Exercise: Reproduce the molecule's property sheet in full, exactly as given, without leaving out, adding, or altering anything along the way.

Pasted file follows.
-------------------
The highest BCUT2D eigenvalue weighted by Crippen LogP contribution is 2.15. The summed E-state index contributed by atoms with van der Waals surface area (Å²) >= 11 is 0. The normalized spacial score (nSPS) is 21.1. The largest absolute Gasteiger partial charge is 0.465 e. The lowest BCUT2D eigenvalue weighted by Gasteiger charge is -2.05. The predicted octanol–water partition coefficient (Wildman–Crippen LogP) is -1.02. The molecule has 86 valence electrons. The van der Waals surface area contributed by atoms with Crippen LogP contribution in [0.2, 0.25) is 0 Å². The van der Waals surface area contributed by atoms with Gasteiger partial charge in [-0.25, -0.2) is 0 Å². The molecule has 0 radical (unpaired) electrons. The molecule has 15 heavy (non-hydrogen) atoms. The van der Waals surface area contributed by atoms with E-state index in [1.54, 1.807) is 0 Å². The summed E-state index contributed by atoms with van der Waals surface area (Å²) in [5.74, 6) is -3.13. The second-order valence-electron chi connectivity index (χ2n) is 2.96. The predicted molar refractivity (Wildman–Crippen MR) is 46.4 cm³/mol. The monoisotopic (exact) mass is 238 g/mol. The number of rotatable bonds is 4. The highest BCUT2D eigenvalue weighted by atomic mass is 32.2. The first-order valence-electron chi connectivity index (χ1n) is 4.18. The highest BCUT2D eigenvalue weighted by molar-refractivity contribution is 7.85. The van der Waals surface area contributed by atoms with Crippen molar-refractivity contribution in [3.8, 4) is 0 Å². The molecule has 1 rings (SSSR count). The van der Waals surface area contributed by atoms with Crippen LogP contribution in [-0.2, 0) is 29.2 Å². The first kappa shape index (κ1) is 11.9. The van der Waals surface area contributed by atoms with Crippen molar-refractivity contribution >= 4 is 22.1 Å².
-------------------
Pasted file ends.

The highest BCUT2D eigenvalue weighted by Crippen LogP contribution is 2.15. The summed E-state index contributed by atoms with van der Waals surface area (Å²) >= 11 is 0. The normalized spacial score (nSPS) is 21.1. The largest absolute Gasteiger partial charge is 0.465 e. The lowest BCUT2D eigenvalue weighted by Gasteiger charge is -2.05. The predicted octanol–water partition coefficient (Wildman–Crippen LogP) is -1.02. The molecule has 86 valence electrons. The van der Waals surface area contributed by atoms with Crippen LogP contribution in [0.2, 0.25) is 0 Å². The van der Waals surface area contributed by atoms with Gasteiger partial charge in [-0.25, -0.2) is 0 Å². The molecule has 0 radical (unpaired) electrons. The molecule has 15 heavy (non-hydrogen) atoms. The van der Waals surface area contributed by atoms with E-state index in [1.54, 1.807) is 0 Å². The summed E-state index contributed by atoms with van der Waals surface area (Å²) in [5.74, 6) is -3.13. The second-order valence-electron chi connectivity index (χ2n) is 2.96. The predicted molar refractivity (Wildman–Crippen MR) is 46.4 cm³/mol. The monoisotopic (exact) mass is 238 g/mol. The number of rotatable bonds is 4. The highest BCUT2D eigenvalue weighted by atomic mass is 32.2. The first-order valence-electron chi connectivity index (χ1n) is 4.18. The highest BCUT2D eigenvalue weighted by molar-refractivity contribution is 7.85. The van der Waals surface area contributed by atoms with Crippen molar-refractivity contribution in [3.8, 4) is 0 Å². The molecule has 1 rings (SSSR count). The van der Waals surface area contributed by atoms with Crippen LogP contribution in [-0.2, 0) is 29.2 Å². The first kappa shape index (κ1) is 11.9. The van der Waals surface area contributed by atoms with Crippen molar-refractivity contribution >= 4 is 22.1 Å².